Whether any of these customs were deliberately adopted as a means of birth control is unclear, but it seems clear that throughout history various methods have been tried to space births, prevent pregnancy, or induce an abortion if pregnancy occurred. Contemporary peoples who live in tribal of nomadic groups, for example, are known to use douches and drugs believed to prevent or cure pregnancy, to practice withdrawal (coitus interruptus), and to insert vaginal suppositories of one kind or another as well as use magic and herbs. Some of the methods were probably effective. For example, the suppositories might have had resins that blocked the entrance to the cervix or oils that reduced the motility of the sperm. Subincision was also practiced in some groups. It involves an operation that creates a hole in the male urethra at the base of the penis near the scrotum so that during ejaculation semen dribbles over the scrotum instead of entering the vagina. Urine also dribbles out but if a finger is placed over the hole it acts as a plug, allowing both the urine and semen to come out in the normal way. Whether subincision was done originally for ritualistic reasons or contraceptive purposes is not clear. Although some semen when the hole is unplugged might spill out onto the labia of the woman and some semen and sperm might spill into the vagina, it certainly lessened the likelihood of pregnancy. We also know that many peoples engaged in what can be called nonfertile intercourse: anal, oral, or with a partner of the same sex. Certainly such behavior was not rare and was even common in classical antiquity, as indicated in vase paintings and in literary works.

The oldest birth control prescription we have dates from the second millennium (between 2000 and 1000 B.C.E.). One of the difficulties with the written record, however, is that it was mostly written by men, and it is believed by most historians, including me, that women in the past were far more involved than men in trying to establish some kind of family planning, if only for their own welfare. This so-called folk medicine passed orally by women has occasionally been preserved.

Usually it involves the use of various plants or minerals, many of which have been found to have some effect on lowering the total maternity ratio. Unfortunately much of this oral tradition has not survived. Still, many of these traditional recipes made their way into the medical works. And we can now test to see how effective they were. Some have been found to be rather effective as abortifacients and some might well have acted to lessen the potentiality of becoming pregnant. These recipes are examined in detail in this topic under herbal remedies.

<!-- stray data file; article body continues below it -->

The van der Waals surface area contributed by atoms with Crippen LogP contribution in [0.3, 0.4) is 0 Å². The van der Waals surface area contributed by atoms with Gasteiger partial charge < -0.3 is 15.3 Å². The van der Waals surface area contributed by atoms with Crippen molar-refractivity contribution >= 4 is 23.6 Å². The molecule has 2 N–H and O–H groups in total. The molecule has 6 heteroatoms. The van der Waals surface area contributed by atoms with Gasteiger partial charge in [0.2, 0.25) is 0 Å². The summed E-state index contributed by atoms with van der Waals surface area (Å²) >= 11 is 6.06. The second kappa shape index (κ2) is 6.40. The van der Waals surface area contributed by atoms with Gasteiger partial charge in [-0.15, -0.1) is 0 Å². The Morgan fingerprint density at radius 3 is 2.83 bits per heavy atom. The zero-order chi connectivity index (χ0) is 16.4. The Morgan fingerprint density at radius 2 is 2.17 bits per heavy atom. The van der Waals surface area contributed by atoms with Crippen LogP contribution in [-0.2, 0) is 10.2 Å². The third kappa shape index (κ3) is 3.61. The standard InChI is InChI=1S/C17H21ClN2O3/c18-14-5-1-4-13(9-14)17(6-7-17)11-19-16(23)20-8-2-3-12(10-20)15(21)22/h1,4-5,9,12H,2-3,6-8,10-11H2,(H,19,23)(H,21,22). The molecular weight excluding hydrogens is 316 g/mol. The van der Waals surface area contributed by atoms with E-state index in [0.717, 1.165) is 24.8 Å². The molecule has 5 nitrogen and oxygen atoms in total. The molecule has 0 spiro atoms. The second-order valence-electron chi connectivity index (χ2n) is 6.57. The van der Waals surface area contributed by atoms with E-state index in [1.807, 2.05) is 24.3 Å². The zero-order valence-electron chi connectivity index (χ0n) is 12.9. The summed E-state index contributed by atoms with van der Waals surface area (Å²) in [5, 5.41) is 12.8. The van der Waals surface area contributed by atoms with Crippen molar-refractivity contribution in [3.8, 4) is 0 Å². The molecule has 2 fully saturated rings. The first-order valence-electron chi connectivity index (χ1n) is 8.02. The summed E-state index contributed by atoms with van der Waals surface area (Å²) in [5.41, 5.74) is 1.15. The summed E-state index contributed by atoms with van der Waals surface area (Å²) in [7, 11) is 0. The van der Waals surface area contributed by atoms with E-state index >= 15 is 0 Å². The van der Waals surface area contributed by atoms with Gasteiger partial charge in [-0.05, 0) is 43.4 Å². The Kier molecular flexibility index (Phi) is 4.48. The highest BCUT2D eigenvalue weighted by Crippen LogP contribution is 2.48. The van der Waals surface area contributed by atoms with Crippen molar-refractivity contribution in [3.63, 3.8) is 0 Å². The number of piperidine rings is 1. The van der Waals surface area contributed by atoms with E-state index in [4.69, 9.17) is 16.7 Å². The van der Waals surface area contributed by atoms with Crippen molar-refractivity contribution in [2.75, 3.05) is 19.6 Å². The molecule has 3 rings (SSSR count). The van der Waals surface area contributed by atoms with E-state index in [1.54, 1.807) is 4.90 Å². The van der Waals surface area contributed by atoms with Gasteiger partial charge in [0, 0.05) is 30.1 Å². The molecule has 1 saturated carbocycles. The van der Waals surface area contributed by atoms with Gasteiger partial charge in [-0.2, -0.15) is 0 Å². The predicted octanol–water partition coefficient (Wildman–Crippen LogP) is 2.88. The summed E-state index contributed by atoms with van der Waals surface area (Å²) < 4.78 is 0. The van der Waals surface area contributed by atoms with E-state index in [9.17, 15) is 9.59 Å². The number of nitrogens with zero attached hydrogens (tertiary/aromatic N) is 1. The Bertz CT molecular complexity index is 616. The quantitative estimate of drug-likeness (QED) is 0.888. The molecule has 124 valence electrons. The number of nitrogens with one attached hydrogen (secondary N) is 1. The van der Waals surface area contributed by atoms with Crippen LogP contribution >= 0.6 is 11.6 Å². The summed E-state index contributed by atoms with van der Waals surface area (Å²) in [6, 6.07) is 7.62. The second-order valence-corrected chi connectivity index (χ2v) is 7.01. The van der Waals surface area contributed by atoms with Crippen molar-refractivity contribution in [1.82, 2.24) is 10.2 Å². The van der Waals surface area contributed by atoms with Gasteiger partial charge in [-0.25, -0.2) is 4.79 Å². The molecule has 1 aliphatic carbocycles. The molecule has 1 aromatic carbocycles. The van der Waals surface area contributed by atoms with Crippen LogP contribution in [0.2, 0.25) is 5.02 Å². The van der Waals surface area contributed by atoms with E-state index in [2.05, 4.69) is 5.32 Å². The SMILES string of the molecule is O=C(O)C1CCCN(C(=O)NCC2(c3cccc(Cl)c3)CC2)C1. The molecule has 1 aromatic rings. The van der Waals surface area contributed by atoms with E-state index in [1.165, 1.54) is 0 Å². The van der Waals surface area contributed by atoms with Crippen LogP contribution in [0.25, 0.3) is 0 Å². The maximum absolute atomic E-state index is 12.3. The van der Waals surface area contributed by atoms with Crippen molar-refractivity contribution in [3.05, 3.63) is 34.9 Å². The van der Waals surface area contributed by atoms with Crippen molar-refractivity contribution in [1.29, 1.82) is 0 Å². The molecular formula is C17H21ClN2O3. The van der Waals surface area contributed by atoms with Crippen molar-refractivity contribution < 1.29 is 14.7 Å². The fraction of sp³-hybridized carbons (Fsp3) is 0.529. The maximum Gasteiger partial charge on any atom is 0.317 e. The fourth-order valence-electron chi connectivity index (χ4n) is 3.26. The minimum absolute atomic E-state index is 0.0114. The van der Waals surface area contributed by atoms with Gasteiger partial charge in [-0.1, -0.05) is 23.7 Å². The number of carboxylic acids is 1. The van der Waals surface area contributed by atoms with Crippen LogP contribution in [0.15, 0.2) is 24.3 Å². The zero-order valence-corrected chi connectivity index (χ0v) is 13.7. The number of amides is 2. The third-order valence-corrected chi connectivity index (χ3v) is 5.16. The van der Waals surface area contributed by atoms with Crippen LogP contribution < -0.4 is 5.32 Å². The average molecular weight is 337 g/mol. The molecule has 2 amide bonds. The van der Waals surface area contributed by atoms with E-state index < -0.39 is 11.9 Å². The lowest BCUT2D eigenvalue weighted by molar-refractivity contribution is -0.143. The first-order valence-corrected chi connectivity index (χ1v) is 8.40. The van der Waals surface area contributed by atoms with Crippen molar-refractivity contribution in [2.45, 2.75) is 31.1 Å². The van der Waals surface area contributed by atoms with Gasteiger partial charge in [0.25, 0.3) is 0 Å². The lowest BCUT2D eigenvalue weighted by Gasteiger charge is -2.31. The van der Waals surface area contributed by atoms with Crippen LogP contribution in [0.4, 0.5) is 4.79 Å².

We know that effective birth control is based on a mindset that allows a person to believe that it is possible to control or limit birth, and probably for long stretches of history that mindset was held by only a few. Others simply acted in desperation. Part of the difficulty was that people knew little about the process of reproduction, although they knew it was dependent on sexual intercourse. Semen was visible but sperm and ova were not. Sperm was first seen at the end of the seventeenth century, and although there was speculation by the beginning of the nineteenth century that women had something like an egg, the process of fertilization was first observed in the starfish in 1877. Not until the discovery of hormones in the 1920s and 1930s was the process of menstruation and fertilization fully understood. This understanding ultimately led to the various hormonal methods of birth control and to a more accurate definition of a safe period.

There was, however, a recognition even in ancient Egypt of the need to slow the motility of the sperm and block off the cervix, the entrance to the uterus. In the nineteenth century a concentrated effort was made to make such methods more effective, although many of them were very similar to devices used centuries earlier. It was not enough, however, to find more effective means of contraception or to bring about an abortion; it was also necessary to convince the public, especially women, that they could control the use of their bodies. It was Sigmund Freud who said biology was destiny, implying that there was little that women could do to avoid their mission in life to be wives and mothers. Convincing women that they could control their own bodies, knowing that many wanted to do so, has been the mission of birth control advocates, both women and men, throughout the twentieth century and into the beginning of the twenty-first.

All of this is by way of introduction to this topic, which is a historical-sociological study of birth control throughout history. Although the general history of birth control worldwide is covered, the concentration here is on the political efforts in the United Kingdom and the United States that made modern birth control possible.Each country had its own leaders and advocates, although the general leadership of the movement worldwide was basically American and British. Space limitations and the difficulties of covering all of the people who could be potentially included have led to a decision to somewhat narrow the focus.It is designed for the average reader, but the specialist, I believe, will also find it helpful, and everyone will find it interesting.

Next post:

Previous post: